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One of the unique and exceptional facets of Jewish history and even of the biblical narrative regarding the story of the Jewish people is the fact that there is no attempt to whitewash or ignore where there are failings, serious mistakes, wrong policies or incorrect social behavior. The Torah, which is the template for all narratives in Jewish life, has, as its motto the seal of truth – truth above all else; with all its bitterness, accuracy and warts. No biblical character is spared the rod of truth,  and if this were not sufficient evidence of this principle,  the rabbis of the Talmud complete the task by telling us of the failings and weaknesses of biblical figures which are not apparent in the biblical text itself.

The lesson here is clear: only truth and accurate portrayals of past mistakes and errors, even guilt and grievous sin, enables people to be free and allows for repentance and improvement. The beginning of the process of repentance, according to Jewish law, is the admission of guilt. One who is unable to do so will remain forever mired in the mud of sin and error. The nature of all human beings is to deny responsibility for failings or for policies that prove to be very wrong. Because of this, it is rare to find amongst individuals, groups, national entities and even religious faith communities, instances of admitting error, and the assumption of responsibility for all sorts of misdeeds, both minor and major.
This past month many national leaders gathered here in Jerusalem to commemorate the 75th anniversary of the liberation of the Auschwitz death camp. What I found to be most striking about their words and in their visible attitudes was the fact that no one was responsible for Auschwitz with exception of the Nazis, and the Nazis themselves were defeated and they are no longer here with us. Poland is a prime example of this attitude, where the president of Poland refused to attend the ceremony because he would not be allowed to speak, and if he spoke, he would have vindicated his country as though it and its population took no part in the destruction of three million Jews on Polish soil.
I have often thought that Germany, to its credit, inadmitting after World War II that it was guilty of genocide, and, in its own way, attempted to make some sort of restitution to the Jewish people and the State of Israel. The restitution was, and is, only a pittance compared to what was stolen and taken, but that is not the point. It was the fact that there was some admittance of national guilt and an acknowledgment of the terrible sin against humanity that it had perpetrated. It was this admittance that allowed Germany to reenter the arena of civilized nations and to rise in its own way, again, to be the largest and strongest country on the European continent. King Solomon says in Proverbs that the one who admits wrong and forsakes doing wrong will obtain mercy and goodness. This apparently refers to nations and not only to individuals.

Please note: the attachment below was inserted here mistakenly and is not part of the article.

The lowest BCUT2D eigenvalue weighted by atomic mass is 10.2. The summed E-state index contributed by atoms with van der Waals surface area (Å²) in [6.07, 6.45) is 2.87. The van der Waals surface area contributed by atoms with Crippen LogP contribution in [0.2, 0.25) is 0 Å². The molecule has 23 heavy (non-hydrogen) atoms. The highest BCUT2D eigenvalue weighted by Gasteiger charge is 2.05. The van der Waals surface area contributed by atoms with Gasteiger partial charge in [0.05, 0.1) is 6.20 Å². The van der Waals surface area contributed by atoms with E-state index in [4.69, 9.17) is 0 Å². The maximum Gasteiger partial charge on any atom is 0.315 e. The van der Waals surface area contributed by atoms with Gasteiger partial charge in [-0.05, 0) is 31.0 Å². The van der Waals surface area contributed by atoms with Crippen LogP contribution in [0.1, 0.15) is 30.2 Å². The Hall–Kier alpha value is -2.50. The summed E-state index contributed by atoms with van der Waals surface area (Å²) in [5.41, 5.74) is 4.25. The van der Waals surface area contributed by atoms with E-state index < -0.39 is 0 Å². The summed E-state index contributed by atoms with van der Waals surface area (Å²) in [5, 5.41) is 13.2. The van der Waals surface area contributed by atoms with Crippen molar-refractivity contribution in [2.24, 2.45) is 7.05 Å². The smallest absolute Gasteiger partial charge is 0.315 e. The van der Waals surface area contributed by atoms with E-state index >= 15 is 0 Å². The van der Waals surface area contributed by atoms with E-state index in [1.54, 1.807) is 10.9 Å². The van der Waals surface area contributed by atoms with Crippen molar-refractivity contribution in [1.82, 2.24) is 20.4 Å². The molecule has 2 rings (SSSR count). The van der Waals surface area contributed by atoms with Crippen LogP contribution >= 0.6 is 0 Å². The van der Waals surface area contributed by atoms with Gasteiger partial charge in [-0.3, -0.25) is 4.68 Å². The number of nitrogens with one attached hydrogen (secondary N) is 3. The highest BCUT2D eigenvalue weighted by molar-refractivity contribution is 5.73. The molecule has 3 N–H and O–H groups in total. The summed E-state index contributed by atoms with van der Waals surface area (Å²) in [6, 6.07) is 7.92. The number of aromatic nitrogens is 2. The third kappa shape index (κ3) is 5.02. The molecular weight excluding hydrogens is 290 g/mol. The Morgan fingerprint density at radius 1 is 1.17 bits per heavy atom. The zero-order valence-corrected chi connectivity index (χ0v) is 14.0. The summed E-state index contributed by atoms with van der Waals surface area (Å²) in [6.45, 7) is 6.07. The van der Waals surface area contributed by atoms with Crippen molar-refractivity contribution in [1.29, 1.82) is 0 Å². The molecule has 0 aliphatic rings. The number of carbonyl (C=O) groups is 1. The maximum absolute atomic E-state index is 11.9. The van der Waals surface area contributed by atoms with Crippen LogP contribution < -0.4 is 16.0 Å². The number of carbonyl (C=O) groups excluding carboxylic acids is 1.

In World War I, Turkey committed an act of genocide against its own Armenian population that destroyed hundreds of thousands, if not over a million, human lives. Until today, Turkey accepts no blame and refuses to acknowledge that the event even happened, even though the evidence for this historical fact is overwhelming. The tragedy of the Armenians is that Armenia never was able to rebuild itself, and the world paid scant attention to its plight and to the tragedy that it suffered. Hitler later remarked that he would escape any blame for what the Holocaust did to the Jews of Europe because Turkey has escaped blame for its genocide of the Armenians.
This was not the case with the Holocaust. Since the Holocaust was of such immense proportions, the Jewish people demanded that the world remember what had occurred on the soil in the heart of European civilization, and the leaders of many countries came to Jerusalem this past month to mark the event and to proclaim that they would not allow national denial to overcome historical truth.
That is an achievement that is rare in the history of human relations and national policies. The fact that this type of memorial took place in Jerusalem and that Jerusalem is the capital of the nascent state of the Jewish people, built from the ashes of destruction and enmity, is itself a unique and noteworthy historical event. Judaism proposes that every year individuals undergo self introspection and a process of repentance and improvement. This concept lies at the core of all Jewish values and of Jewish life. Nations would do well to emulate it and make it part of their national social being and culture.
Shabbat shalom
Berel Wein

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